United Kingdom and China face both similar and dissimilar challenges in managing eldercare. These challenges are centred around demographic change, caregiving roles and care facilities, work–family conflict and work flexibilities, employment rights, culture norms in caring for the elders and the welfare state. This chapter demonstrates the status quo of each of these challenges in managing eldercare, from both the East and West perspectives. Aside from the challenges, opportunities also emerge. More support services are needed for elders with activities of daily living (ADL) or instrumental activities of daily living. Institutional care is in great demand in China, despite the traditional value of caring for elders at home. Caring for elders with cognitive disabilities has also won attention. In the United Kingdom, elder caregiving issues are focused on older workforce, grandparent caregivers and long-term consequences of combining employment and care in the workplace. Compared to Hong Kong and United Kingdom, mainland China has more space to improve on adapting flexible work hours and promoting employment rights of workers. ‘Sandwich’ carers and women caregivers were given special attention in our discussion. At the end of the chapter, results from a survey studying older employees who are also caregivers were also presented.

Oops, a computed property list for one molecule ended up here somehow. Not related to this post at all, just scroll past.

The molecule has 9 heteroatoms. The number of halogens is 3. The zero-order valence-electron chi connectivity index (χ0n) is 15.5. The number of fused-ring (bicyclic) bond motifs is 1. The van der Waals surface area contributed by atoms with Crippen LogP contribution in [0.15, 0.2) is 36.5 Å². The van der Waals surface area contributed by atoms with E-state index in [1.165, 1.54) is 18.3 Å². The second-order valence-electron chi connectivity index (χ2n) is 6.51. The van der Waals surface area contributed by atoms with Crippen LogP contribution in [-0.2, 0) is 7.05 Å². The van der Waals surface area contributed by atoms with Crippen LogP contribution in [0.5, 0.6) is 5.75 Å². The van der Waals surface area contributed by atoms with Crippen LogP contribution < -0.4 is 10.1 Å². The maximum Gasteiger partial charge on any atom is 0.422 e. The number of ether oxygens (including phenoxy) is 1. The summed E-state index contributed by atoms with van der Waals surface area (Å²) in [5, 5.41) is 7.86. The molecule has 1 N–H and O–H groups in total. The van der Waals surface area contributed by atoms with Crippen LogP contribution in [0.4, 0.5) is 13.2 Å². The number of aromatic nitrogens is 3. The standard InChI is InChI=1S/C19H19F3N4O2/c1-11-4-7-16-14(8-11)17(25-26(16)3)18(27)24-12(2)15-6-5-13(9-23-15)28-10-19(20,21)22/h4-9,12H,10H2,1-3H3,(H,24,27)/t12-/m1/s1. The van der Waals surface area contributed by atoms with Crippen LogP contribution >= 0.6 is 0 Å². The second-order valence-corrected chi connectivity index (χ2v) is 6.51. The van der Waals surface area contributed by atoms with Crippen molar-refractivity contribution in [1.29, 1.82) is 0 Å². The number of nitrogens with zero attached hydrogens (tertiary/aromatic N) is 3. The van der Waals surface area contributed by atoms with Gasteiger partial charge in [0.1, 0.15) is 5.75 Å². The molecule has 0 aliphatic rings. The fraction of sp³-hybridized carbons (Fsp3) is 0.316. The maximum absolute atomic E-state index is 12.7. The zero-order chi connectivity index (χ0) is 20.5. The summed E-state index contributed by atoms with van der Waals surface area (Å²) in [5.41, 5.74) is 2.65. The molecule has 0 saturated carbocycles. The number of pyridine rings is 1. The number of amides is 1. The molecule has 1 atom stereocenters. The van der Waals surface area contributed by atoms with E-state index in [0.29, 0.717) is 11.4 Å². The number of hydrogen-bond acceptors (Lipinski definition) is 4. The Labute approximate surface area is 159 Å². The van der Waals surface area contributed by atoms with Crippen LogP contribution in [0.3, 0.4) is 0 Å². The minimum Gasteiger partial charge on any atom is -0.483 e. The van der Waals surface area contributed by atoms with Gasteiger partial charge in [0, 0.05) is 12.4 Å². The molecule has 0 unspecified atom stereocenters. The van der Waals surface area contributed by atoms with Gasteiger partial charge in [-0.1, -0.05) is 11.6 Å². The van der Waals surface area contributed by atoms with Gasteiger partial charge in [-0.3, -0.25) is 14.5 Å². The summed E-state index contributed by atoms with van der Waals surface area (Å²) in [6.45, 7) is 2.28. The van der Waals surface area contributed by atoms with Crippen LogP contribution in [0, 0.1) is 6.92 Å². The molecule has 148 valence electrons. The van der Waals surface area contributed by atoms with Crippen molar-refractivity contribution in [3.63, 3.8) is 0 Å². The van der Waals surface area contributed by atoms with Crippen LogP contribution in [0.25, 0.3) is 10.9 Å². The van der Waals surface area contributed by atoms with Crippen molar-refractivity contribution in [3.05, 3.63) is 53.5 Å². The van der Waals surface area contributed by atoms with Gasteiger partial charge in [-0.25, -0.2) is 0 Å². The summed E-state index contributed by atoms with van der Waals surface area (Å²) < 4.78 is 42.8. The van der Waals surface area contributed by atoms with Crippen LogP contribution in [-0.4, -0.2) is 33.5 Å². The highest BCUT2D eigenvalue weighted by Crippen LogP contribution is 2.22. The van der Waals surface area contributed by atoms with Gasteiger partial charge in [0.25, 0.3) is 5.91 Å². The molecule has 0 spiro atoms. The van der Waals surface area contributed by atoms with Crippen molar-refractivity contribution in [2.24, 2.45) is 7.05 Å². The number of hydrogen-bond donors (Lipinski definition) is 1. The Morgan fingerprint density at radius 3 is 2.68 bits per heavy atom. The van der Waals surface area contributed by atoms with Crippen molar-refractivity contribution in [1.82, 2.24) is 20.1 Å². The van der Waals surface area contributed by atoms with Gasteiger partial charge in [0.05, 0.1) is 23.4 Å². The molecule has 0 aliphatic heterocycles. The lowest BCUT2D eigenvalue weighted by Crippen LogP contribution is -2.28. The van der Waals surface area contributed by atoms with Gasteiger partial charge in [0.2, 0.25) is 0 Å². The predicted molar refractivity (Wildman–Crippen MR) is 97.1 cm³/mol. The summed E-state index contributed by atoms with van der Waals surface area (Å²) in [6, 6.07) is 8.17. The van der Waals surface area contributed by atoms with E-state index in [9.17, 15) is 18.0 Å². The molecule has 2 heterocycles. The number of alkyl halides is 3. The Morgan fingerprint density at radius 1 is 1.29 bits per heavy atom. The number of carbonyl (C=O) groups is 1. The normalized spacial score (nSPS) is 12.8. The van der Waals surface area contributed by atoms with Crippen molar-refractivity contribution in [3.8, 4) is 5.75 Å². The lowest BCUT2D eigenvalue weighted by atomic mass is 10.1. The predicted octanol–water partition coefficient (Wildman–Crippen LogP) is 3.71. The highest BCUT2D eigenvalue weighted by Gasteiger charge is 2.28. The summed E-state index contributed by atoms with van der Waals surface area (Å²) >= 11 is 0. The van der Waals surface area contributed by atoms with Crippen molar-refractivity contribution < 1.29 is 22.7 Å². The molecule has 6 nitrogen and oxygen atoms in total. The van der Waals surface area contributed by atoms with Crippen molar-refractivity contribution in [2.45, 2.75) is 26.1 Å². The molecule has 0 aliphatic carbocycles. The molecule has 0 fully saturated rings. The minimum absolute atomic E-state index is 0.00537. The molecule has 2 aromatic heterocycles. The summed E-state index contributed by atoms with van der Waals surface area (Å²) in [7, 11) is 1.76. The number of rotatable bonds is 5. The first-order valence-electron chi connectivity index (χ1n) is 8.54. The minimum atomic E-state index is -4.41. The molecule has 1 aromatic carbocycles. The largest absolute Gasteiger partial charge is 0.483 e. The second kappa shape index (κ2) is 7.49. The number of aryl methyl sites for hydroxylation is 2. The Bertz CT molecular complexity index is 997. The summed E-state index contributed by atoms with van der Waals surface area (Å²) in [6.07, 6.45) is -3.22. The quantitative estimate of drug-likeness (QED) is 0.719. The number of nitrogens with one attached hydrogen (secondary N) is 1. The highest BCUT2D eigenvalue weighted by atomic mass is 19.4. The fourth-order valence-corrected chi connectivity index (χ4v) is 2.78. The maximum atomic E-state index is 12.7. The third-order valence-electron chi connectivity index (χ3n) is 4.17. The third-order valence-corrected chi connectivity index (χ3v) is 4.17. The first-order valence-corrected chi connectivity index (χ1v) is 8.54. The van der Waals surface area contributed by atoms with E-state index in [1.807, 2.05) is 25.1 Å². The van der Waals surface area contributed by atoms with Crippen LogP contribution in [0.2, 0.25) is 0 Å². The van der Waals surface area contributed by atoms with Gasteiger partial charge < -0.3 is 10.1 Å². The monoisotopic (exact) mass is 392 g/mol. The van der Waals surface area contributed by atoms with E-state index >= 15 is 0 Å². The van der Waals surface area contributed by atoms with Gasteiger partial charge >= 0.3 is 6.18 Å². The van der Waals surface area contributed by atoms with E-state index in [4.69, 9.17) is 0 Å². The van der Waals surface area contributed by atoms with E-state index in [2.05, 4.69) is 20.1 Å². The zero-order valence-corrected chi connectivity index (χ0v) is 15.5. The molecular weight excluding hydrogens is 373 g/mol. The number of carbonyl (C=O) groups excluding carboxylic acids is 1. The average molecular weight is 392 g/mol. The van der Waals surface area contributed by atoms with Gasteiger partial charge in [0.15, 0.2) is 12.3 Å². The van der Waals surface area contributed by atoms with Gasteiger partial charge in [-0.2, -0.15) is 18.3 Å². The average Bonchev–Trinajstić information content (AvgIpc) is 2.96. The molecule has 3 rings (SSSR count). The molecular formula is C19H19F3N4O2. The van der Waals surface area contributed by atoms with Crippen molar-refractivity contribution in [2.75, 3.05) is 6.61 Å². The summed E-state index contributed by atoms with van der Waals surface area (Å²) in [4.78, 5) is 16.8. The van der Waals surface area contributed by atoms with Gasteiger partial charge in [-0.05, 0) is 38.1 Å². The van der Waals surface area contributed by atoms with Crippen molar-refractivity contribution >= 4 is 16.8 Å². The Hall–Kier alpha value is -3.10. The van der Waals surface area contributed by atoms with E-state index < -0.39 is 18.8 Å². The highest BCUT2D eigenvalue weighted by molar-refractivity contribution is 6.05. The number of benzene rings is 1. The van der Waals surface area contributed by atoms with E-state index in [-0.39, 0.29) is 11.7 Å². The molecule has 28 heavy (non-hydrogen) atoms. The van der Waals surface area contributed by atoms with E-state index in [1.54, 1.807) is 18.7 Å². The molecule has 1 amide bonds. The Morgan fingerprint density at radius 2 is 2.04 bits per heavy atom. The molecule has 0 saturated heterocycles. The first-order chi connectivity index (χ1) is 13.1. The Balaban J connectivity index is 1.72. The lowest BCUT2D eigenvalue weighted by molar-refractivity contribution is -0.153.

Wang, Y., Abbott, A. and Butcher, C. (2017), "Managing Eldercare in the United Kingdom and China", Flynn, M., Li, Y. and Chiva, A. (Ed.) Managing the Ageing Workforce in the East and the West (The Changing Context of Managing People), Emerald Publishing Limited, pp. 207-224. https://doi.org/10.1108/978-1-78714-638-920171010Download as .RIS
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